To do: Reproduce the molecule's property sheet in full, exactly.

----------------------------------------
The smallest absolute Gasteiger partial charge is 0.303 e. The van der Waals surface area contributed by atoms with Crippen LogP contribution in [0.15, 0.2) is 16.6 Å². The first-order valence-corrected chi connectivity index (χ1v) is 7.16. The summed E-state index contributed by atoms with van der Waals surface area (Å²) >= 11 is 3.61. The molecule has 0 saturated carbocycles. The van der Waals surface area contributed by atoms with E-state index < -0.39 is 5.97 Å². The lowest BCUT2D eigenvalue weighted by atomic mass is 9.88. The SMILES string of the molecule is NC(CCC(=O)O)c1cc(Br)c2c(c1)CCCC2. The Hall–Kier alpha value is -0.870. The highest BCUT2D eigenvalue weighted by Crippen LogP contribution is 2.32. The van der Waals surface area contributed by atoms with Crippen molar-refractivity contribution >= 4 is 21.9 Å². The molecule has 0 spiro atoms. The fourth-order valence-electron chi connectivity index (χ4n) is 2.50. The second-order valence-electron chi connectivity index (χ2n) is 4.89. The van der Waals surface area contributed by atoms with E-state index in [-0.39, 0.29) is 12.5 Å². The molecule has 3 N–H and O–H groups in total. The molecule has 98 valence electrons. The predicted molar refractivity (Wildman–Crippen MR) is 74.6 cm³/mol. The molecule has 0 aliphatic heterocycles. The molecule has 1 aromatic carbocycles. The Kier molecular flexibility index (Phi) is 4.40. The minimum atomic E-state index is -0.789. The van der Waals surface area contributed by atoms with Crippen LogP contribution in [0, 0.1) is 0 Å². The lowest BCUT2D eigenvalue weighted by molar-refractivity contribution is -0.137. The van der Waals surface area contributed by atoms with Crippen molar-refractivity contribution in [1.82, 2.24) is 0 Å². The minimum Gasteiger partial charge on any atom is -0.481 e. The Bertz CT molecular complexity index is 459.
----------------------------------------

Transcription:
The smallest absolute Gasteiger partial charge is 0.303 e. The van der Waals surface area contributed by atoms with Crippen LogP contribution in [0.15, 0.2) is 16.6 Å². The first-order valence-corrected chi connectivity index (χ1v) is 7.16. The summed E-state index contributed by atoms with van der Waals surface area (Å²) >= 11 is 3.61. The molecule has 0 saturated carbocycles. The van der Waals surface area contributed by atoms with E-state index < -0.39 is 5.97 Å². The lowest BCUT2D eigenvalue weighted by atomic mass is 9.88. The SMILES string of the molecule is NC(CCC(=O)O)c1cc(Br)c2c(c1)CCCC2. The Hall–Kier alpha value is -0.870. The highest BCUT2D eigenvalue weighted by Crippen LogP contribution is 2.32. The van der Waals surface area contributed by atoms with Crippen molar-refractivity contribution >= 4 is 21.9 Å². The molecule has 0 spiro atoms. The fourth-order valence-electron chi connectivity index (χ4n) is 2.50. The second-order valence-electron chi connectivity index (χ2n) is 4.89. The van der Waals surface area contributed by atoms with E-state index in [-0.39, 0.29) is 12.5 Å². The molecule has 3 N–H and O–H groups in total. The molecule has 98 valence electrons. The predicted molar refractivity (Wildman–Crippen MR) is 74.6 cm³/mol. The molecule has 0 aliphatic heterocycles. The molecule has 1 aromatic carbocycles. The Kier molecular flexibility index (Phi) is 4.40. The minimum atomic E-state index is -0.789. The van der Waals surface area contributed by atoms with Crippen LogP contribution in [0, 0.1) is 0 Å². The lowest BCUT2D eigenvalue weighted by molar-refractivity contribution is -0.137. The van der Waals surface area contributed by atoms with Crippen molar-refractivity contribution in [1.82, 2.24) is 0 Å². The minimum Gasteiger partial charge on any atom is -0.481 e. The Bertz CT molecular complexity index is 459.